12. Newton is British and was unfamiliar with driving on the right side of the road, so they hid a stunt coordinator in the passenger seat with access to the car’s emergency brake.

13. They wanted Ian McKellen as Hunt’s boss, but scheduling conflicts prevented his casting. Producer Paula Wagner told Woo that Anthony Hopkins wanted the part, and “I was shocked. I was so nervous. I couldn’t sleep for a couple nights.”

14. Chimera is the virus and Bellorophon is the cure, but to Woo Chimera is also Sean Ambrose (Scott) while Bellorophon is Hunt. It’s “Greek myth as metaphor” for those of you not paying attention.

15. He wanted audiences more invested in the love story than the spy story. Hmm.

16. Woo’s preferred method of working with actors is to learn about their interests and how they feel about life in general. “I like to watch their face, their eyes, and try to find out their special quality.” This helps him find the proper camera angle to highlight their quality on screen.

17. His nickname on-set is “One-shot John” because he prefers a minimal amount of takes. John Travolta was a big fan of this during the production of Broken Arrow and Face/Off.

18. He likes to create theme music with his composer in advance of production as it works as inspiration while working. Their time in Spain led he and Hans Zimmer to incorporate the guitar into more of the music.

19. His love of the “two guns” move was inspired by his love of Westerns, and he first used it in A Better Tomorrow.

20. Cruise rode the motorcycle through the fire without the use of flame protection gear or gel. Woo loves it.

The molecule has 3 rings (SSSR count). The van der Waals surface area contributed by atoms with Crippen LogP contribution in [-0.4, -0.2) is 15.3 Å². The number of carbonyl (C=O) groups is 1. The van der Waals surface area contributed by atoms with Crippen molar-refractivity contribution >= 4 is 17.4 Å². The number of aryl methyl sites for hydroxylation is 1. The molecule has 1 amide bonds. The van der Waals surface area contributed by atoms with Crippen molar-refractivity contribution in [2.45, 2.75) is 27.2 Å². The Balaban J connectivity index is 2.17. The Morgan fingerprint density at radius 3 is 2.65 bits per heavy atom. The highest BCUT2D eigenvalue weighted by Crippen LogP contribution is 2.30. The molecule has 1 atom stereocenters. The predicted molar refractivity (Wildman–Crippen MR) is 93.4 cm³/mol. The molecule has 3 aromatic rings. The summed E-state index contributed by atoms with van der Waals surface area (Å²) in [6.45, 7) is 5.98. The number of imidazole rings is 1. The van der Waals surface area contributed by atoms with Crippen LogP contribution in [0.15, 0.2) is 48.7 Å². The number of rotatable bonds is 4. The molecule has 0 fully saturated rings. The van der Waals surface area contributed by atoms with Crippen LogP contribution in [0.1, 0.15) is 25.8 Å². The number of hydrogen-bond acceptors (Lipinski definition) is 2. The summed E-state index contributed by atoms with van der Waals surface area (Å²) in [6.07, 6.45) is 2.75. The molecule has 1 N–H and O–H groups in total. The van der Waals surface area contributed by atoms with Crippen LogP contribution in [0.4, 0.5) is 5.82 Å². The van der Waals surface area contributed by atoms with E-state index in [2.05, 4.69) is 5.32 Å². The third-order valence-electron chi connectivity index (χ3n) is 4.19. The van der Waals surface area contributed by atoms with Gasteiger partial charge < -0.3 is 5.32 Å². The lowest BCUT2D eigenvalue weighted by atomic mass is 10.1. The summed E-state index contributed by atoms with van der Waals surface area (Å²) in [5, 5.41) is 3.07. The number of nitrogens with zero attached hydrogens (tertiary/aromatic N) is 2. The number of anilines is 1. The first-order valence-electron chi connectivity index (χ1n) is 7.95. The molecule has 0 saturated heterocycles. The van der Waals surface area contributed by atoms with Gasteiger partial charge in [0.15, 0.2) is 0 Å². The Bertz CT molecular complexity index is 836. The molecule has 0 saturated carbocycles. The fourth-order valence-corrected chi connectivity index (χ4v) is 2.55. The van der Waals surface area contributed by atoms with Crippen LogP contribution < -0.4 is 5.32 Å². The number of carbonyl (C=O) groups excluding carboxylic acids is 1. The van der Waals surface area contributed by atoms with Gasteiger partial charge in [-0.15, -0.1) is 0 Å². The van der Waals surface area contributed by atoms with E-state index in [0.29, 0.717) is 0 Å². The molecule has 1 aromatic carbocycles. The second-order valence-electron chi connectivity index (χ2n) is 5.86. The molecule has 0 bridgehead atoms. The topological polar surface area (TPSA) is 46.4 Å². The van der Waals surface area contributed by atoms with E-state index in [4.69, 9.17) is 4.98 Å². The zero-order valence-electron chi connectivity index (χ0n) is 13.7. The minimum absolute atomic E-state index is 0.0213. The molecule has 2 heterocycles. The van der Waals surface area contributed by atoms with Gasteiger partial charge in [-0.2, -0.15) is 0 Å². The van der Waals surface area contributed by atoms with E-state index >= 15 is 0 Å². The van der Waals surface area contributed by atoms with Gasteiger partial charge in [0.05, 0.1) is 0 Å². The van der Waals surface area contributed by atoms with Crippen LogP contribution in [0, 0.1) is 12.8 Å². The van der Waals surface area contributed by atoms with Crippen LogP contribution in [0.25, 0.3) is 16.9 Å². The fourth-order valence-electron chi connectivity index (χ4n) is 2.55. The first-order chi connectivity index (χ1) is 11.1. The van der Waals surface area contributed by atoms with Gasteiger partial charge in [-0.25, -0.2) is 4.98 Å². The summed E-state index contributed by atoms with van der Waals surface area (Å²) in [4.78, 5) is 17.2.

21. There are three key things behind every action sequence he designs. First, he wants to include something he’s never done before. Second, the scene should develop naturally out of the story. Third, he needs to know the interest level and skill-set of the actors involved. The action sequences here were planned out and given to Robert Towne before he wrote the script.

22. Cruise shared with Woo his love of Bruce Lee, so the director used that as inspiration for designing the end fight between Hunt and Ambrose.

23. The true worth of a hero isn’t how many bad guys you kill — it’s how much you truly care.

24. His films typically have tragic endings, but he wanted something more uplifting and positive here and opted for Hunt and Hall walking hand in hand into the crowd as the camera rises up into the sky.

25. He doesn’t mention doves once.

Best in Context-Free Commentary

“The movie’s all about character, all about romance.”

“Hey! How’s Tom?!”

“I think a spy is not interesting.”

“The cars bumping each other and spinning around, it just feels like making love.”

“I must tell you, this is my first PG-13 film.”

“We like to see a movie look like a movie.”

“In my movies, sometimes the bad guy is hard to die.”

Final Thoughts

“The whole movie is about love and not about violence,” says Woo, and that’s a theme that plays through his commentary. He’s adamant that he made a love story here, and that intention explains the film’s goofier sequences. The film remains the weakest of the franchise, but per Cruise’s intention, it definitely feels like a unique entry highlighted by the director’s own style. As for the commentary, Woo leaves a few too many gaps to make this a must-listen, but fans of the filmmaker will find some highlights all the same.

Read more Commentary Commentary from the archives.